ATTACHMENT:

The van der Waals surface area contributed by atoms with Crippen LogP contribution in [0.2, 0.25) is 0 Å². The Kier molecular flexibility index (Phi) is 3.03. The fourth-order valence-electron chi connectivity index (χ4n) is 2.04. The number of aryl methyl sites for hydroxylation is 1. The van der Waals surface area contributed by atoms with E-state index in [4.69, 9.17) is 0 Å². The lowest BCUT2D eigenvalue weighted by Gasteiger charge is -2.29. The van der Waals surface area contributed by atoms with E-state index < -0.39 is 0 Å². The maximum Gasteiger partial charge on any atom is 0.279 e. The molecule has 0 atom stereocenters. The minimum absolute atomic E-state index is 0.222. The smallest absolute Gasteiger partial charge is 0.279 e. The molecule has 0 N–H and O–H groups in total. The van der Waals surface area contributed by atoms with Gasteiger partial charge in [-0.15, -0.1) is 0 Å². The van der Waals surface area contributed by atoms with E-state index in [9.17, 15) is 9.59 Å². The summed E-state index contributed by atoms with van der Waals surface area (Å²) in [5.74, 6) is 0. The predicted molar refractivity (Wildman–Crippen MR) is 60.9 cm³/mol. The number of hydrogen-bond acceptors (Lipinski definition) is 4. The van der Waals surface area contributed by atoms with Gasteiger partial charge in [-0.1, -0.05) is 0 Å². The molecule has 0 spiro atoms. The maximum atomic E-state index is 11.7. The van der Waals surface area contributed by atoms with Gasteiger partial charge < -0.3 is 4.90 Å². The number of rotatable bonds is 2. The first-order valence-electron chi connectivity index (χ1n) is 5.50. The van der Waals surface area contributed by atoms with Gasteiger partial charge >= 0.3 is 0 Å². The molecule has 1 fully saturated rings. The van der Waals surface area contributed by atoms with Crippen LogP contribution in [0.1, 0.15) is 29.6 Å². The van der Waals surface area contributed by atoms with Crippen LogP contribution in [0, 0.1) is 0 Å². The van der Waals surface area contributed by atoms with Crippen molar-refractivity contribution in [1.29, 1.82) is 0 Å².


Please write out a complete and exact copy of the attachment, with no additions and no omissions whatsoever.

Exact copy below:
The van der Waals surface area contributed by atoms with Crippen LogP contribution in [0.2, 0.25) is 0 Å². The Kier molecular flexibility index (Phi) is 3.03. The fourth-order valence-electron chi connectivity index (χ4n) is 2.04. The number of aryl methyl sites for hydroxylation is 1. The van der Waals surface area contributed by atoms with E-state index in [4.69, 9.17) is 0 Å². The lowest BCUT2D eigenvalue weighted by Gasteiger charge is -2.29. The van der Waals surface area contributed by atoms with E-state index < -0.39 is 0 Å². The maximum Gasteiger partial charge on any atom is 0.279 e. The molecule has 0 atom stereocenters. The minimum absolute atomic E-state index is 0.222. The smallest absolute Gasteiger partial charge is 0.279 e. The molecule has 0 N–H and O–H groups in total. The van der Waals surface area contributed by atoms with Gasteiger partial charge in [-0.15, -0.1) is 0 Å². The van der Waals surface area contributed by atoms with E-state index in [9.17, 15) is 9.59 Å². The summed E-state index contributed by atoms with van der Waals surface area (Å²) in [5.74, 6) is 0. The predicted molar refractivity (Wildman–Crippen MR) is 60.9 cm³/mol. The number of hydrogen-bond acceptors (Lipinski definition) is 4. The van der Waals surface area contributed by atoms with Gasteiger partial charge in [-0.1, -0.05) is 0 Å². The molecule has 0 spiro atoms. The maximum atomic E-state index is 11.7. The van der Waals surface area contributed by atoms with Gasteiger partial charge < -0.3 is 4.90 Å². The number of rotatable bonds is 2. The first-order valence-electron chi connectivity index (χ1n) is 5.50. The van der Waals surface area contributed by atoms with Gasteiger partial charge >= 0.3 is 0 Å². The molecule has 1 fully saturated rings. The van der Waals surface area contributed by atoms with Crippen LogP contribution in [0.1, 0.15) is 29.6 Å². The van der Waals surface area contributed by atoms with Crippen LogP contribution in [0, 0.1) is 0 Å². The van der Waals surface area contributed by atoms with Crippen molar-refractivity contribution in [1.29, 1.82) is 0 Å².